- Jewel-Osco opened its first automated micro-fulfillment center (MFC) on Tuesday in Westmont, Illinois, a southwestern suburb of Chicago, according to an email from a spokesperson for Takeoff Technologies, which helped build the site along with the systems and software that power it.
- The 20,000-square-foot facility, which sits next door to a Jewel-Osco grocery store, holds around 6,500 products and can fill up to 1,000 orders daily to customers within a 20-mile radius, according to a Chicago Tribune report.
- This is the latest MFC opening for parent company Albertsons, which plans to have seven of these facilities in operation across the country by next spring.
Albertsons-owned Jewel-Osco is turning to automated MFCs to help meet demand for e-commerce orders in the bustling Chicago market. In addition to the facility that opened Tuesday, the company plans to open a second site on the city’s West Side next summer, the Chicago Tribune reported.
The company’s first MFC, which cost $7.6 million to construct and will have a staff of 27 workers, carries approximately 60% of the items that appear in most online orders, with the rest of each order picked from the Jewel-Osco store located next door, Mike Withers, the grocer’s president, told the paper.
As orders come in, Takeoff’s automated rack-and-tote system moves product totes to a decanting area for sorting, then to picking stations where Jewel-Osco workers will pack up to four orders at a time. Robots shuttle completed orders to a separate area where workers stage them for pickup or delivery by third-party services like DoorDash and Shipt.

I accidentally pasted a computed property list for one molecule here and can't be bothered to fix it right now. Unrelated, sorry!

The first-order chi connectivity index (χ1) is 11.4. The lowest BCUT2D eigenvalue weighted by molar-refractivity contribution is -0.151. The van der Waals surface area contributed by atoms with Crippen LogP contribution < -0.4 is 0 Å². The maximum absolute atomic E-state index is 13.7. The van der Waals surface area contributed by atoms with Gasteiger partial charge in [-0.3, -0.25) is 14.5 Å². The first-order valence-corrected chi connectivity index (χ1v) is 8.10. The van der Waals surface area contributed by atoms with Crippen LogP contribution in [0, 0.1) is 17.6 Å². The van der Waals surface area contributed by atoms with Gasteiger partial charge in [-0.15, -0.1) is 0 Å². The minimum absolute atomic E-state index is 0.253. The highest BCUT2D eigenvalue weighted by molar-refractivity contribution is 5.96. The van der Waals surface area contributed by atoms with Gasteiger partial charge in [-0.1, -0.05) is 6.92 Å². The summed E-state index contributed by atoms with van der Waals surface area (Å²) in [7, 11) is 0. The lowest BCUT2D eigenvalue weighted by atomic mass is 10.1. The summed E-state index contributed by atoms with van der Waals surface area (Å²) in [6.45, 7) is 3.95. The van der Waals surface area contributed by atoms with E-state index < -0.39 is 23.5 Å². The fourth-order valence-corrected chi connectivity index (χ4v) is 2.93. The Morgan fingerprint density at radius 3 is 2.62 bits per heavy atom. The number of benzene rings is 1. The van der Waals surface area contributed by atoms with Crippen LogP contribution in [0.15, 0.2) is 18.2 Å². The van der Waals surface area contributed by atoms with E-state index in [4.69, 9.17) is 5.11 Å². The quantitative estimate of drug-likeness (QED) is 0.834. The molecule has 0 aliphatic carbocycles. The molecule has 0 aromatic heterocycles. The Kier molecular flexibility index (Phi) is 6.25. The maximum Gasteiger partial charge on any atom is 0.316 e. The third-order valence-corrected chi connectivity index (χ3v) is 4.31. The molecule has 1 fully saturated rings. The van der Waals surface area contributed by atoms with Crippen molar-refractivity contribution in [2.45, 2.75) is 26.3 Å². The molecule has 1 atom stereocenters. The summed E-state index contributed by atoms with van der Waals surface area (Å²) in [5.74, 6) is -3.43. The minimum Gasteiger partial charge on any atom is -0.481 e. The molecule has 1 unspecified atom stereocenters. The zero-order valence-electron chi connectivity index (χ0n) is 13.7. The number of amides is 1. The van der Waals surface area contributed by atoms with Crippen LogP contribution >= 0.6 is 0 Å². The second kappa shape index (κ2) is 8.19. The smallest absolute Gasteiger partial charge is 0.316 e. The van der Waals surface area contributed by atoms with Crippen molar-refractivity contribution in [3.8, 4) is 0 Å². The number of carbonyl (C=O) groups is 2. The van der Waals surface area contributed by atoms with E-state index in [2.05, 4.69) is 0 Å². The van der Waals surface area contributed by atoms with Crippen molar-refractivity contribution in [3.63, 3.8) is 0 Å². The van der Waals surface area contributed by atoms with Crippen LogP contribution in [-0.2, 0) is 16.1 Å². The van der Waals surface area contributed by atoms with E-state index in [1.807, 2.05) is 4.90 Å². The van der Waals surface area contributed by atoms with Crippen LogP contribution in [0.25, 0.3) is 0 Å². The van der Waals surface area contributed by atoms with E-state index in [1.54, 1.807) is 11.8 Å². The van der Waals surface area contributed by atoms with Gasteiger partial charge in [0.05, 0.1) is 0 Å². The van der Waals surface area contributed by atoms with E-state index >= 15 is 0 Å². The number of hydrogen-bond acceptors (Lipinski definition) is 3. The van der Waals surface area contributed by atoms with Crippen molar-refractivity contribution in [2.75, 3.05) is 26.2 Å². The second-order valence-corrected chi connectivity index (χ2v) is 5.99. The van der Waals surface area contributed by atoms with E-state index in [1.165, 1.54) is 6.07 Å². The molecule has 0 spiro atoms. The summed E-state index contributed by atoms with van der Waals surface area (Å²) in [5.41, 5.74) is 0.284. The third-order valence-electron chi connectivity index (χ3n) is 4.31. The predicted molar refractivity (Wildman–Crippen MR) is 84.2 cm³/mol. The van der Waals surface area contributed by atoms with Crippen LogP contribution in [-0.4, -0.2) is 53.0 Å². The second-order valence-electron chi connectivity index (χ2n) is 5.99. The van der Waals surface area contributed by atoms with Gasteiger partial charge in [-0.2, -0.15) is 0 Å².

MFCs promise to alleviate fulfillment pressure on stores and allow retailers to fill higher order volumes. But the technology remains a work in progress, experts say, as grocers and tech vendors focus on bringing down the cost of preparing orders. Albertsons remains one of the most enthusiastic supporters of MFCs, having forged a strategic partnership with Takeoff Technologies in 2019 that brought the two companies closer together to develop MFC systems. CEO Vivek Sankaran frequently promotes the technology in public appearances and quarterly earnings calls.
“We've seen the MFCs getting to a point where the cost to pick becomes about the same as the labor cost that we have for an order in a store… because of the productivity it gives you,” he said during the company’s Q2 earnings call in October.
Sankaran said at the time that Albertsons plans to have seven MFCs in operation by the end of the fiscal year, which ends in the spring. That’s down from an earlier projection of nine MFCs completed by the end of this year, which Sankaran noted is due to delays in permitting and construction.
Takeoff Technologies has raised $155 million to date and has partnerships with Ahold Delhaize, Wakefern, Big Y, Associated Wholesale Grocers and Sedano’s in the U.S. It's also partnered with grocers abroad, including Loblaws in Canada and Woolworths in Australia.